4 October 2016
President Msgr. John E. Kozar welcomes Bishop Bosco Puthur to CNEWA’s New York offices. (photo: CNEWA)
Yesterday, the bishop of a young eparchy in Australia stopped by for a visit, and had a chance to share his thoughts about the unique challenges his church faces Down Under.
Bishop Bosco Puthur hails from the Syro-Malabar Eparchy of St. Thomas the Apostle in Melbourne — an eparchy established by Pope Francis less than three years ago. Meeting with CNEWA’s president Msgr. John E. Kozar, Bishop Puthur described a small group of faithful — about 50,000 Syro-Malabar Catholics live in a country of some 23 million people — but a group that is young and growing.
“About 85 or 90 percent of my faithful are below 45 years of age,” he said, “and almost 50 percent of those are below 15 years. It is a very young church, very promising. But unless we give proper faith formation to the children, they will get lost in the secular society.”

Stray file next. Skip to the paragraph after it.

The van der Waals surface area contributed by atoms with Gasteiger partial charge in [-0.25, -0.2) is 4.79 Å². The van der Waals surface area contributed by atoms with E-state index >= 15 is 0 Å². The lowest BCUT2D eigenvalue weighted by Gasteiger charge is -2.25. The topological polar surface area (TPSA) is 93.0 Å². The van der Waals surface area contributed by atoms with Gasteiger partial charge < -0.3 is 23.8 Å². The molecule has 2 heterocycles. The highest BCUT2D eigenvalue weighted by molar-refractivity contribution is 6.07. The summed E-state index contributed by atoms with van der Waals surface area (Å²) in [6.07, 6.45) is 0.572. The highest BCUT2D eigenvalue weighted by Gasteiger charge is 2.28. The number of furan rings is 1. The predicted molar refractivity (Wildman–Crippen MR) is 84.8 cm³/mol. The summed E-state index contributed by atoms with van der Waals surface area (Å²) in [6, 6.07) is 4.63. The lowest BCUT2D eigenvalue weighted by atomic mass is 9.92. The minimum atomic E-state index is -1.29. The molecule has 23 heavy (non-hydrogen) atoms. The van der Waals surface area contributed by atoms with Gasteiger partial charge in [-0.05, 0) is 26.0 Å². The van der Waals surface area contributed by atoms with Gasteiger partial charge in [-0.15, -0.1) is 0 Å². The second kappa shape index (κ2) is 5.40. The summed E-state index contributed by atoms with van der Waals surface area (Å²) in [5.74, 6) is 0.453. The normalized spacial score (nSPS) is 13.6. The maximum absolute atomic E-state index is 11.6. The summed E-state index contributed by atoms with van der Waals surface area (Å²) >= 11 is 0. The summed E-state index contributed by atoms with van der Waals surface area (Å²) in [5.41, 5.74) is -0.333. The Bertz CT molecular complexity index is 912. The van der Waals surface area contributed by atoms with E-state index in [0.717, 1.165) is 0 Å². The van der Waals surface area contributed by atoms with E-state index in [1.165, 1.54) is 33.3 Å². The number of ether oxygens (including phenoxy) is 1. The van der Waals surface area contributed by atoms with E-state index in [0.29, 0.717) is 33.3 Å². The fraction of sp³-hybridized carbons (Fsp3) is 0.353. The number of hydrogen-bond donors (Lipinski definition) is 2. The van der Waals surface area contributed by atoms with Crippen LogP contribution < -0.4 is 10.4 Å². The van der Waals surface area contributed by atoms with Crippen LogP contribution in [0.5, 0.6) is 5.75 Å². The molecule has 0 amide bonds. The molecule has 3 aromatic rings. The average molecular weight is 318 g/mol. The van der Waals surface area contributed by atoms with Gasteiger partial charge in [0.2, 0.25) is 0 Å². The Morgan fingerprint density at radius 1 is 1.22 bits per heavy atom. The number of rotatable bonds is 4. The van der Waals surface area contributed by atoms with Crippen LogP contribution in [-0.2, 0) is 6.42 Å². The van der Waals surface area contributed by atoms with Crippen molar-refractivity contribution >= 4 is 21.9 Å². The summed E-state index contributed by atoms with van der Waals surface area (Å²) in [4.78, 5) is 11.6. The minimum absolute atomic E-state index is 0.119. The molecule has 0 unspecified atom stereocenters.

Bishop Puthur mentioned two primary challenges for his young eparchy: forming clergy and building churches.
“I had to bring in a lot of priests,” he explained. “We have 22 priests, but not all are fully working for me. Six are full time for our community and the others are shared with the Latin diocese. So our first challenge is to bring in priests.” He said a number of seminarians are now being formed in Kerala, and then transferred to Australia for theological training.
“Our second challenge,” he went on, “is getting facilities for eucharistic celebrations. There is a practical problem of getting time allotted in the Latin churches for our Sunday celebrations.”
But for all these challenges, he sees a church brimming with possibility and hope.
“To live a Christian life is challenging,” he explained. “My mission is to empower the people, so they live their Christian life in their families, in the parish communities, and share their Christian values with others. There is a mission dimension. There is evangelization involved.”
He added that part of his message to his flock is the necessity of giving back.
“I tell people, ‘One who only receives is a beggar.’ Unless we are able to contribute something to the society, and remain only on the receiving end, that is not a Christian human life.”
You can learn more about the new eparchy at its website. And to discover the rich history of the Syro-Malabar Catholic Church, read our profile in the pages of ONE.
Tags: Eastern Christianity Syro-Malabar Catholic Church Eastern Catholic Churches Australia